• Among Republicans: 22% believe Trump will be remembered as one of the best presidents, and 26% think above average. 31% think his legacy will be an average one. Meanwhile, 83% of Republicans either strongly approve or approve of Trump's performance so far.
  • Among Democrats: 70% think Trump will be considered one of the worst U.S. presidents. Meanwhile, 7% either strongly approve or approve of Trump's performance so far.
Methodology:
  • The poll includes a survey of 1,093 adults conducted Oct. 15–17. The margin of error was 3%.
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McCain's new memoir to be released in April

Matt Rourke / AP

Senator John McCain is writing a memoir titled "The Restless Wave: Good Times, Just Causes, Great Fights, and Other Appreciations," which will be published by Simon & Shuster's this coming April, according to the AP. The Senator received a brain cancer prognosis in July, five months after signing on for the book deal, and has become an emboldened critic of President Trump.

Why it matters: The memoir has already changed its focus since McCain's diagnosis, from international issues to more of a reflective work on McCain's experience and career, per AP. Originally, the title was slated to be: "It's
Always Darkest Before It's Totally Black." "This memoir will be about what matters most to him, and I hope it will be regarded as the work of an American hero," said Jonathan Karp, president and publisher of Simon & Schuster's.

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Facebook employees fret about the company's Russia problem

Facebook's developer's conference earlier this year. Photo: Noah Berger / AP

BuzzFeed News' Charlie Warzel finds that employees at Facebook feel the company doesn't deserve to be the focus of the deepening crisis of Russian election meddling online, especially after critics previously hit the company for censoring content. "There are lots inside thinking, 'We're the victims,'" one source told him, and that the company is "just a battlefield in a greater misinformation campaign."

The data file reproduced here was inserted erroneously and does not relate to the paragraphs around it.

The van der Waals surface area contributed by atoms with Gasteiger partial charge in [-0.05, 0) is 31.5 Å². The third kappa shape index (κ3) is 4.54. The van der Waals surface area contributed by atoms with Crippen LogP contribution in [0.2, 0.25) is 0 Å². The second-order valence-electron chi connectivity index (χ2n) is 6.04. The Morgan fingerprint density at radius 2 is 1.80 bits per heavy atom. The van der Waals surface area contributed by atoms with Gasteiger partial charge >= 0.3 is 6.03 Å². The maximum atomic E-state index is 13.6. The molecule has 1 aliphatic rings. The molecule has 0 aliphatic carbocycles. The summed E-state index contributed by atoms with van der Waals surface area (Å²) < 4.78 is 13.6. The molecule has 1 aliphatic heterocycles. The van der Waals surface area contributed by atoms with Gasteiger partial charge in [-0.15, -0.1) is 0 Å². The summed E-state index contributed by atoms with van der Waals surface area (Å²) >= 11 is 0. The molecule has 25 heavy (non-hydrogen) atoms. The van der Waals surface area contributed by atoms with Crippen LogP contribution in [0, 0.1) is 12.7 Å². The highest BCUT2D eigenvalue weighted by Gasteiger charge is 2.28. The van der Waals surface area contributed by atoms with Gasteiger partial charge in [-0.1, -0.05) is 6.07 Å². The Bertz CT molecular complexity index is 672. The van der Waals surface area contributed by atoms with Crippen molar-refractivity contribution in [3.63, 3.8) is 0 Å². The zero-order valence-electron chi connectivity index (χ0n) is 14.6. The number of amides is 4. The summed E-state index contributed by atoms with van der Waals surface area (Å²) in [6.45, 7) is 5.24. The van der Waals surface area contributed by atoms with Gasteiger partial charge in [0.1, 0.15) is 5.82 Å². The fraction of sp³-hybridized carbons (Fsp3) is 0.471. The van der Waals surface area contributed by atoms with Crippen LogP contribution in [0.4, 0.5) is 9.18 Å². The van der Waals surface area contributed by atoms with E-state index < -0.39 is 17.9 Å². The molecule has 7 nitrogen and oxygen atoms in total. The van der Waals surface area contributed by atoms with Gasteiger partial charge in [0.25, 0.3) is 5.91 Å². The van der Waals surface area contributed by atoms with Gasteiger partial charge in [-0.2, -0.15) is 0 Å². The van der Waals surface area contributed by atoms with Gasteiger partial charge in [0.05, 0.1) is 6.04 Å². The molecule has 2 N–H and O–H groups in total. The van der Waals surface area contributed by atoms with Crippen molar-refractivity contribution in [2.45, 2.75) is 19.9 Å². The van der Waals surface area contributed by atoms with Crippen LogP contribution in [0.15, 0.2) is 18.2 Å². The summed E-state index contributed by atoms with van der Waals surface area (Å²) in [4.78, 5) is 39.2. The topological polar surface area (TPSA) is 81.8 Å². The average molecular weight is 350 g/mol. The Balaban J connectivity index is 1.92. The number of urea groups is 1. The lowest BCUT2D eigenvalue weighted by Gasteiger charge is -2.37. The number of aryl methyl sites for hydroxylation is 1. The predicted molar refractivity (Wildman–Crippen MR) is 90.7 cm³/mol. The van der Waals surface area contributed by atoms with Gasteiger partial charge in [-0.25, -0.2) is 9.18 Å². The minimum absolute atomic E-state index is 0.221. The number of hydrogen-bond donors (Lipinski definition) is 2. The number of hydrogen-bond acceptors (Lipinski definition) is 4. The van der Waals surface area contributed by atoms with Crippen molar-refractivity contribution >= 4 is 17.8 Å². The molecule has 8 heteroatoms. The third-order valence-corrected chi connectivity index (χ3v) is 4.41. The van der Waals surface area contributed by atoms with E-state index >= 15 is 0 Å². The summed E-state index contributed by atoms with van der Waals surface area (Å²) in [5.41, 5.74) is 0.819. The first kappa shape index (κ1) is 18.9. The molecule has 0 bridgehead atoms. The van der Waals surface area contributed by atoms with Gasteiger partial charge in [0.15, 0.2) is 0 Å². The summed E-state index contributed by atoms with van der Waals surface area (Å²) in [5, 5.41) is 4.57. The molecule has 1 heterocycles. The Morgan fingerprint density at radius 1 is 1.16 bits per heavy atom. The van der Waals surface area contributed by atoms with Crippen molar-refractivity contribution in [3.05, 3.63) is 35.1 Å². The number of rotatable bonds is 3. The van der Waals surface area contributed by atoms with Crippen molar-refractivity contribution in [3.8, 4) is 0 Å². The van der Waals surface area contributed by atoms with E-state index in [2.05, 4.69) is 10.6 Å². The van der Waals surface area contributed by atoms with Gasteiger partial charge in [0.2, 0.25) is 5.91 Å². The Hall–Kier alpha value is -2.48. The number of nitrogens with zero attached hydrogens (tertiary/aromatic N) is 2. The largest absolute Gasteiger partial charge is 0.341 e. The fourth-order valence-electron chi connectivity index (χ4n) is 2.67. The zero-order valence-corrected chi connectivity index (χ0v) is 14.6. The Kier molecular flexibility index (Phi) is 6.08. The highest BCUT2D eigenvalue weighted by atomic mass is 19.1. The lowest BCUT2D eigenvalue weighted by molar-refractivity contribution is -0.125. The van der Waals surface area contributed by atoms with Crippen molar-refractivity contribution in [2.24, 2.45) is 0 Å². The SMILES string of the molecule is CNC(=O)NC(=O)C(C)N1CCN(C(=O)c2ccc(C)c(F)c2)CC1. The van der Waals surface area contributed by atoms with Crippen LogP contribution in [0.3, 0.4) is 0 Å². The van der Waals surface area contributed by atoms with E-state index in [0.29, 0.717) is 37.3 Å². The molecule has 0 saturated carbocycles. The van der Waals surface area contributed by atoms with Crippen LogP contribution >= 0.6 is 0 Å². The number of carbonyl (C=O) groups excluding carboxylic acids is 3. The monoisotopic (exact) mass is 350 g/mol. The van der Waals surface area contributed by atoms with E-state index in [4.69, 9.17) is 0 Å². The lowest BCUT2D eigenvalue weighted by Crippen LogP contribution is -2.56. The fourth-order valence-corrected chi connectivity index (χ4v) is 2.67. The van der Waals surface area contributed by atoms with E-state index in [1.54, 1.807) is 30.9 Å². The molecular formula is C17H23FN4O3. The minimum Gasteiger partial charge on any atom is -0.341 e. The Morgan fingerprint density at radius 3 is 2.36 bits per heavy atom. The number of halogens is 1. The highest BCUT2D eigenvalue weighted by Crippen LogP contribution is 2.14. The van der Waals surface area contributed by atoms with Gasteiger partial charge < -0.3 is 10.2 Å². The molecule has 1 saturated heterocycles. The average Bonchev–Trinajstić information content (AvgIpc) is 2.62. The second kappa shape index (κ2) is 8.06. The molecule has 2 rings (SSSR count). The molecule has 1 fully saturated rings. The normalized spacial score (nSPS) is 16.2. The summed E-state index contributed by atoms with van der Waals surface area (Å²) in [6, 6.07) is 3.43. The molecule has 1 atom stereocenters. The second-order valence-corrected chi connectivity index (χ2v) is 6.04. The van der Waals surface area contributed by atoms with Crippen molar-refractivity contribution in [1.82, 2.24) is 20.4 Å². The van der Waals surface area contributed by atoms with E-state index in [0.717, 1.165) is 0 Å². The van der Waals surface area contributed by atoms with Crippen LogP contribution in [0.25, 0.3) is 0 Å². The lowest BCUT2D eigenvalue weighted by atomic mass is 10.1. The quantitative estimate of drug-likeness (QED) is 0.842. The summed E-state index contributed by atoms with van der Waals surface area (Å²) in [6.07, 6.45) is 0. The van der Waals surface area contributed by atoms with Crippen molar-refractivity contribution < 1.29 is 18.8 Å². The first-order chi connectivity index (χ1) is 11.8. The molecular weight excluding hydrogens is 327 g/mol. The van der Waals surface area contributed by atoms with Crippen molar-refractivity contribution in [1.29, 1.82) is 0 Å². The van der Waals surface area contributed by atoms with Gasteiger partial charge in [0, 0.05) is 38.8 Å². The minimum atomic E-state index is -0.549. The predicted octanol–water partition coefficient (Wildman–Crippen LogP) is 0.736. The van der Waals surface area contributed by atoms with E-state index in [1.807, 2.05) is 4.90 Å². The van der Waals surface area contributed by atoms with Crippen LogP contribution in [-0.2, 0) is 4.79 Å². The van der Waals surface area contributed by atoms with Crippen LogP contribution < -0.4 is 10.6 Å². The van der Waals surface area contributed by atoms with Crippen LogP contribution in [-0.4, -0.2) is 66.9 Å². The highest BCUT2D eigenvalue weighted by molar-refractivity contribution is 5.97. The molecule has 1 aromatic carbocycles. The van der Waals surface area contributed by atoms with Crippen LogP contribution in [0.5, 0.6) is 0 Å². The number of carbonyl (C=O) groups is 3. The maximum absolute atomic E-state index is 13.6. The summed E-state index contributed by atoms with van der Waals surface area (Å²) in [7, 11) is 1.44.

Go deeper: The whole story is worth reading to get a sense of what the mood is like inside the secretive company.

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After dropping for 3 years, uninsured rate rising

A doctor and patient at a health clinic in Oregon. Photo: Gosia Wozniacka / AP

After consistent declines over the past three years, the rate of U.S. adults without health insurance has begun to rise, according to new data from Gallup. One year ago, the uninsured rate was 10.9%, down from 18% in early 2013. Now, it has ticked back up to 12.3%, the highest percentage recorded since 2014.

Why it matters: The steep drop in the uninsured rate was one of the Affordable Care Act's biggest successes since it went into full effect. If that's being reversed now, expect a lot of debate over how much is because of the months of repeal efforts and the Trump administration’s vocal opposition to the law.

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Trump interviewed U.S. attorney nominees in New York

Photo: Carolyn Kaster / AP

President Trump has personally interviewed at least two candidates to fill the open U.S. attorney vacancies in New York, reports Politico: Geoffrey Berman for the U.S. attorney post in the Southern District of New York, and Ed McNally for the Eastern District of New York.

The interviews are unusual for a president, and have raised concerns among critics of potential conflicts of interest, as U.S. attorneys are supposed to operate independently from the president. Matthew Miller, former Department of Justice spokesman under the Obama administration said Thursday that Obama never interviewed a U.S. attorney candidate during his two terms.

The White House's defense: "These are individuals that the president nominates and the Senate confirms under Article II of the Constitution," a WH official told Politico. "We realize Senate Democrats would like to reduce this President's constitutional powers. But he and other presidents before him and after may talk to individuals nominated to positions within the executive branch."

  • Preet Bharara, the former U.S. attorney in the Southern District of New York who was fired in March, tweeted Wednesday: "It is neither normal nor advisable for Trump to personally interview candidates for U.S. Attorney positions, especially the one in Manhattan."